Posts Tagged ‘US’

Police and Knights of Columbus join forces to fight the cold

New Haven, Conn., Dec 19, 2014 / 02:16 am (CNA/EWTN News).- The Knights of Columbus is joining forces with the New Haven Police Department in the Coats for Kids initiative to make winter a little warmer for children and families in need this year.


Kentucky priest returns to ministry after unsubstantiated abuse claim

Louisville, Ky., Dec 18, 2014 / 07:09 pm (CNA/EWTN News).- Father Ronald Domhoff, a priest of the Archdiocese of Louisville, has returned to ministry after being cleared of sexual abuse allegations.

The priest was pastor of St. Peter the Apostle Chu…

Israeli dig peers into King David’s time

Jackson, Miss., Dec 18, 2014 / 04:14 pm (CNA/EWTN News).- New archaeological evidence about Israel and Judah at the time of King David and King Solomon undermines some skeptics who claim that biblical accounts are wrong to say the time period was advanced enough to have an organized state.

Jimmy Hardin, associate professor at Mississippi State University’s Department of Anthropology and Middle Eastern Cultures, said that the find of six official clay seals dating to the 10th century B.C. “lends general support to the historical veracity of David and Solomon as recorded in the Hebrew biblical texts.”

The find took place at Khirbet Summeily, a dig site east of Gaza in southern Israel. The clay seals, known as bullae, were used to stamp official documents.

“Our preliminary results indicated that this site is integrated into a political entity that is typified by elite activities, suggesting that a state was already being formed in the 10th century B.C.,” said Hardin, co-director of the Hesi Regional Project engaged in the archaeological work.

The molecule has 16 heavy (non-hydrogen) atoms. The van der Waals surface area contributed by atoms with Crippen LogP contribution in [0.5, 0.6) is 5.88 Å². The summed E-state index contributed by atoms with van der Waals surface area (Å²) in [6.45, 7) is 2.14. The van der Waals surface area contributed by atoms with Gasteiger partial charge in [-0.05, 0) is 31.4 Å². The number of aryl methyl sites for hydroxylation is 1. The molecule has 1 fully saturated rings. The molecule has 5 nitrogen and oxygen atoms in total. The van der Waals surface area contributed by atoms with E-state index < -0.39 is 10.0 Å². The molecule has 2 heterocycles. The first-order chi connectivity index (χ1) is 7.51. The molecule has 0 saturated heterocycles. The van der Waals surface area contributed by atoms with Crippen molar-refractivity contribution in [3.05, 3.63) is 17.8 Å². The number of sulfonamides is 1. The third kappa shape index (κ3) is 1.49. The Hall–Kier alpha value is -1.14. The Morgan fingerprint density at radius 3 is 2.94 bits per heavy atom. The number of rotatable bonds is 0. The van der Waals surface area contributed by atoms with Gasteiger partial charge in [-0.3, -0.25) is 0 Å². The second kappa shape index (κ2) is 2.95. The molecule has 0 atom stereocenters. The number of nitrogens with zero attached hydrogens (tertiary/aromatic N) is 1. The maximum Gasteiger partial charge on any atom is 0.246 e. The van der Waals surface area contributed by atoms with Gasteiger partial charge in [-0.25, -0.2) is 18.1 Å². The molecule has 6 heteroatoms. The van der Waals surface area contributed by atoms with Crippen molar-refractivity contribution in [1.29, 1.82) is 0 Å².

Hardin’s findings have been published in the December 2014 issue of Near Eastern Archaeology, Mississippi State University said. The article says that the material culture of the site, in aggregate, shows “a level of political-economic activity that has not been suspected recently” during the time period.

“Some text scholars and archaeologists have dismissed the historic reliability of the biblical text surrounding kings David and Solomon, such as recorded in the Bible in the books of Kings and Second Samuel,” Hardin said.

“The fact that these bullae came off of sealed written documents shows that this site – located out on the periphery of pretty much everything – is integrated at a level far beyond subsistence,” he added. “You have either political or administrative activities going on at a level well beyond those typical of a rural farmstead.”

The bullae do not have writing. They appear to be the only known bullae from the 10th century, he said.

Hardin said researchers chose the dig site to try to determine the differences between Philistia and Judah and why there was a border in the area at the time.